The Nord Stream 1 gas pipeline will not restart tomorrow after maintenance work has been completed. An oil leak has been discovered, which means that no gas will flow through the pipeline to Europe, says the Russian state group Gazprom. The European Commission believes that Gazprom is blocking gas supplies under “false pretexts”. However, not restarting Nord Stream 1 for the time being would have no impact on the supply of Belgium, according to the cabinet of Energy Minister Tinne Van der Straeten (Groen).
The situation is being monitored closely, the government said. There is no impact on the Belgian gas supply. “The gas stock in Loenhout will be 90 percent full in a few days. That’s ahead of schedule. Belgium will continue to transport maximum gas to Germany and the Netherlands in particular,” Van der Straeten said.
Also at Fluxys it sounds that there is no direct impact. After all, no natural gas has been imported from Germany to our country for months. Norway is our main supply country for natural gas. An undersea gas pipeline – Zeepipe – connects Zeebrugge with the Norwegian gas fields. We also import LNG via the ports of Zeebrugge and Dunkirk.
Gas traders expect that the failure of Nord Stream I will lead to a new price increase on Monday, without however reaching new records.
The oil leak was discovered at the Portovaja compressor station, according to the Russians. The pipeline will remain stationary until the problem is repaired, it is said. Earlier in the day, it appeared that gas deliveries would resume on Saturday at 20 percent of normal capacity, the same level as before the works.
The gas supply was shut down for three days on Wednesday. That was necessary, according to the Russian gas company Gazprom, for checks at the only working turbine that helps to pump gas into the pipeline. According to Gazprom, the turbine must undergo technical maintenance every 1,000 hours. That’s about every 42 days. The next maintenance would therefore take place in mid-October.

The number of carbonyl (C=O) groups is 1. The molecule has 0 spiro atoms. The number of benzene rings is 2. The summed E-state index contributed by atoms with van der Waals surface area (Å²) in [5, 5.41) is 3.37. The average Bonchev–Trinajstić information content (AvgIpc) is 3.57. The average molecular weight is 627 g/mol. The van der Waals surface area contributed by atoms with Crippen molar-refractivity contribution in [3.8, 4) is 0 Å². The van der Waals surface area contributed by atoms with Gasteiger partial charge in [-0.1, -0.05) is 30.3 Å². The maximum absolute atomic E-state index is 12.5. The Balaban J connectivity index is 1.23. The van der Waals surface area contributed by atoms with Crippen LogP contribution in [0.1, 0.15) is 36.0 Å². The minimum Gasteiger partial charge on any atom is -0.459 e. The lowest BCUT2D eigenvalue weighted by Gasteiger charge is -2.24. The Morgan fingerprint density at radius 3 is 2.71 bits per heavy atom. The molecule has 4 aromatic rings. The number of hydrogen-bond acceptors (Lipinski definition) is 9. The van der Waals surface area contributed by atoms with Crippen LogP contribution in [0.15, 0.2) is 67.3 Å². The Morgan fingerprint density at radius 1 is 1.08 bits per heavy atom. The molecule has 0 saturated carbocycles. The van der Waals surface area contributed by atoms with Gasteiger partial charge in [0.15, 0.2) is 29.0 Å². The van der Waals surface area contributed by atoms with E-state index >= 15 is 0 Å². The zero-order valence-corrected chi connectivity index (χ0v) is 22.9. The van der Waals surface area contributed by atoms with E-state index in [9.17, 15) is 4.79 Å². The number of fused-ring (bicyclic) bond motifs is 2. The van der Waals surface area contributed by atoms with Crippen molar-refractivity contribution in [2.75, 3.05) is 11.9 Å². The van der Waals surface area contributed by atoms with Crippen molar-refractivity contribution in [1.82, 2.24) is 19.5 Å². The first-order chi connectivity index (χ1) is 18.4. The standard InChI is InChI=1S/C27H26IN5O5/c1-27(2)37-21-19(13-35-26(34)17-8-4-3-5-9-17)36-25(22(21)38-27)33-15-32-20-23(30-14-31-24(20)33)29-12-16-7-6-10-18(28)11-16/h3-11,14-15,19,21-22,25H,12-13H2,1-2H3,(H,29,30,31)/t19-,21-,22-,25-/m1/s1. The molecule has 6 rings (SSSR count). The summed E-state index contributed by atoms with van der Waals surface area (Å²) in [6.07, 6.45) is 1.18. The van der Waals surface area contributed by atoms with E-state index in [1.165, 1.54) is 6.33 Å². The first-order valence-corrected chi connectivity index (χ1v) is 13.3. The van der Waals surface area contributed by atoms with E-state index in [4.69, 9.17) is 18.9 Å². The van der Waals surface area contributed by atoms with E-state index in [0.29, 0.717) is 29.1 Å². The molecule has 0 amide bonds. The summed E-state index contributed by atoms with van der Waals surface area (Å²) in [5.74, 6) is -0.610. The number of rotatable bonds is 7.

In Europe, however, there is skepticism about this explanation and the prevailing view that Russia uses the gas supply as a political leverage. The European Union has imposed numerous sanctions against Russia over the war in Ukraine, and this would be in retaliation. Gas prices in Europe rose to record highs after the first announcement of the unscheduled maintenance, but have fallen slightly again recently.
“Gazprom’s announcement Friday afternoon that it is once again shutting down Nord Stream 1 under false pretenses is yet another confirmation that it is untrustworthy as a supplier,” tweeted spokesman Eric Mamer. “It is also a testament to the cynicism of Russia, which prefers to burn gas rather than fulfill contracts.”
Gas prices in Europe rose to record highs after the first announcement of the unscheduled maintenance, but have fallen by almost 40 percent since Monday to 212 euros per megawatt hour.
Germany better prepared, no impact for Belgium
German gas network chief Klaus Müller reacted Friday evening to Gazprom’s decision that LNG terminals, supplies and significant savings will become even more important. “It’s good that Germany is now better prepared, but now it depends on everyone,” he wrote on Twitter. Germany now gets most of its natural gas from Norway, the Netherlands and Belgium; On Thursday, some 2,900 gigawatt hours of natural gas flowed from those countries to Germany.
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